[Rpm-metadata] Proposal: using a DBMS for package metadata
luca.barbieri at gmail.com
Sat Oct 2 14:06:25 EDT 2004
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seth vidal wrote:
| What Luca described is close to something like rhn. You have a big RDBMS
| on the backend - an xmlrpc server that the client talks to get dep
| information as needed.
| The problems with that are simple - it's hard to get mirrors to put cgis
| of any type on their systems and it's even harder to make all this be
| done securely.
| It's perfectly reasonable to store your metadata in a db of some kind
| provided you control the only mirror or control ALL the mirrors.
Currently, the Fedora Development repository has a mean RPM size of
about 1 MB, a mean .hdr size of about 10 KB and 100-200 mirrors
(counting them precisely requires to avoid double counting ones with
both http and ftp).
Assuming that most traffic is related to update+upgrade, it means that
with a scheme that only downloads metadata for packages that are to be
upgraded, the bandwidth used by metadata exchange is about 1/100 of the
one for the download of RPM packages.
Thus, assuming that the current mirrors can sustain the package traffic,
it is possible that very few servers, or even a single one, could
sustain metadata traffic (RPMs would of course not be put in the DBMS).
| it can be potentially very fast, except that you have to design a
| communication protocol for getting the data from the server(s).
This can be sidestepped by simply opening the DBMS port to the world if
a sufficiently secure DBMS exists; otherwise, a thin wrapper sanitizing
and limiting SQL queries could do (it may have already been written).
Alternatively, accepting some increase of disk usage, which may not be
significant considering the above remarks about the relative size of
RPMs and metadata, common queries can be "baked" in the filesystem.
For instance, assuming that package updates are uniform in time, it
seems that by using several files for power-of-2-sized time intervals, a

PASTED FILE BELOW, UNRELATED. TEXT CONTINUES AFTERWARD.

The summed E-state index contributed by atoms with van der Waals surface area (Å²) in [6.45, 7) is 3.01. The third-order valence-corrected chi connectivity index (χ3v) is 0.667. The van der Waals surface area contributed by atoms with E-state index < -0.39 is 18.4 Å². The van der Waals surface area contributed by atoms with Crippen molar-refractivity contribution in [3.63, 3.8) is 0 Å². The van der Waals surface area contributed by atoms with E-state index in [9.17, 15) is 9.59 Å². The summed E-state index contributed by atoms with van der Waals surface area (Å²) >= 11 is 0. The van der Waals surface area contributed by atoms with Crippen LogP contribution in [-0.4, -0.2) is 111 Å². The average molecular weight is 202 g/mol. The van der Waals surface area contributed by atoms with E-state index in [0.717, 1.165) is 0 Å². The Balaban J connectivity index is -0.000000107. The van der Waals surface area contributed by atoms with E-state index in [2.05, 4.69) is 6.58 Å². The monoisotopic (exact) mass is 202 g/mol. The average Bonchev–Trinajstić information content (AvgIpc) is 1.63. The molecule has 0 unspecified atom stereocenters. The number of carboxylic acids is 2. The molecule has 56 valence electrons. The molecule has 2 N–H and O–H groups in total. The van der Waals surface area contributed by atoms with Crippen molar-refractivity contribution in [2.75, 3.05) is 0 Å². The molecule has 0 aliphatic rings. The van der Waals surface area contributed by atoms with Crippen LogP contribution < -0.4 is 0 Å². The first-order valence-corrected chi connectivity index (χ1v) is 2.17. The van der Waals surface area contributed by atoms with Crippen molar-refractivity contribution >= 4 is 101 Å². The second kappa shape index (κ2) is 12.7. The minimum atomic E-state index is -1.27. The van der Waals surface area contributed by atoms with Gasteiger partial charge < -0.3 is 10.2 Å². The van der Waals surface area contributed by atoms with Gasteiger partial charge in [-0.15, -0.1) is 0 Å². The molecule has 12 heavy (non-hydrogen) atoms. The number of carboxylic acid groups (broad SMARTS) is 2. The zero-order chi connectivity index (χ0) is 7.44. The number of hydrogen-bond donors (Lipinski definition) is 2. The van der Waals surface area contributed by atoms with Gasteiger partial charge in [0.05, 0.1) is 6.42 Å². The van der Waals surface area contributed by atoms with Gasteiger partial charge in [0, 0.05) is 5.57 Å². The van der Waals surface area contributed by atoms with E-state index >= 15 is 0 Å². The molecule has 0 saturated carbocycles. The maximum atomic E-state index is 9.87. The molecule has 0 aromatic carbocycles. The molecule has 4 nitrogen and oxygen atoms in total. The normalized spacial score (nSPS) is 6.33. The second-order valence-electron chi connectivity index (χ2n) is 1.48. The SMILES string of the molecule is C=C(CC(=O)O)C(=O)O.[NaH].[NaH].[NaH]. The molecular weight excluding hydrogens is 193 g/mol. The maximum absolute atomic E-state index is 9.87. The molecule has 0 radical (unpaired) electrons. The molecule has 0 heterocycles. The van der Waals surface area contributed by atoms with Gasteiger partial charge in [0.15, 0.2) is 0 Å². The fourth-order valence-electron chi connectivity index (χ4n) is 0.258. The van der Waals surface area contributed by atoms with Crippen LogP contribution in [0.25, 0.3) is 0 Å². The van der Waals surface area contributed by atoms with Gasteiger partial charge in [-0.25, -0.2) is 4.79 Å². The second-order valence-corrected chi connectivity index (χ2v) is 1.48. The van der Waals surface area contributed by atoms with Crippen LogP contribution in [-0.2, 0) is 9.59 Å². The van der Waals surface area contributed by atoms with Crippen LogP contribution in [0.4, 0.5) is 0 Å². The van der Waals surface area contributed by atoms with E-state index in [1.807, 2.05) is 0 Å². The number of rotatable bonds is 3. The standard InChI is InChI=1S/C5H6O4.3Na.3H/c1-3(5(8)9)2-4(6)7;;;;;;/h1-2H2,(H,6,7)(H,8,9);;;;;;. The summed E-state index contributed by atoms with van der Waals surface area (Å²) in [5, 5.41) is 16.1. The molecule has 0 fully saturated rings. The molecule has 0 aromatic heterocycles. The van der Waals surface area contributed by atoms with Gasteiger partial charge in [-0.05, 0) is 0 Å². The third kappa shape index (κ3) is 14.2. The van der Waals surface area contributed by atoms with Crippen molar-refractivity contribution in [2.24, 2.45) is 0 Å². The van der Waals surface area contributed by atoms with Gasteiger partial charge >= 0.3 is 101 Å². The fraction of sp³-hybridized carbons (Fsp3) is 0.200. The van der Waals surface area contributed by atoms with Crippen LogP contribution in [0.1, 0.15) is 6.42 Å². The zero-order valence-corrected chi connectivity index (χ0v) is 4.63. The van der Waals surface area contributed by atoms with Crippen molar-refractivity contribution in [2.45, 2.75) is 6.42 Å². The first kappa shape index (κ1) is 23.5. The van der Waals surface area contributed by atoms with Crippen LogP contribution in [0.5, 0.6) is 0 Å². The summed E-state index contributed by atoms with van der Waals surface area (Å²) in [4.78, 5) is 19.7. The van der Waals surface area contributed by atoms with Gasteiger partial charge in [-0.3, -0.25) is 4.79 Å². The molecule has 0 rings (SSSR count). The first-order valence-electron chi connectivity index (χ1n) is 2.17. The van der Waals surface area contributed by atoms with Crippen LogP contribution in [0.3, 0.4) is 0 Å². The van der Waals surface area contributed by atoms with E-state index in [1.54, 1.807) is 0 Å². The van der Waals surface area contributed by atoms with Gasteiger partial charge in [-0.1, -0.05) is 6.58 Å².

"changed-time > x" query can be done with at most twice the optimal
bandwidth and between 2 and lg(t) times the optimal server disk space
where lg is the base-2 logarithm and t is the repository life time
expressed in units of the smallest update delta time.
Queries of "which packages include the given file" can also be baked
trivially by creating a file for each RPM file including the name of the
packages that contain it. However, this will waste a lot of disk space,
pollute disk caches, possibly require hard drive seeks, etc.
Alternatively more than one RPM-file could be packaged in a filesystem
file, but this will probably require more roundtrips.
So, a dumb server requires to accept increased server disk space usage,
increased bandwidth usage or increased latency, and also to extend the
repository format for every new query one wants to efficiently support
on the client.
Actually, the dumb server approach might be better, but the alternative
might be worth considering.
Finally, even if a dumb server is chosen, trading more server disk space
for less bandwidth might be a better approach than the current ones:
using the aforementioned data structure for updating is an example of a
possible way to implement such a strategy.
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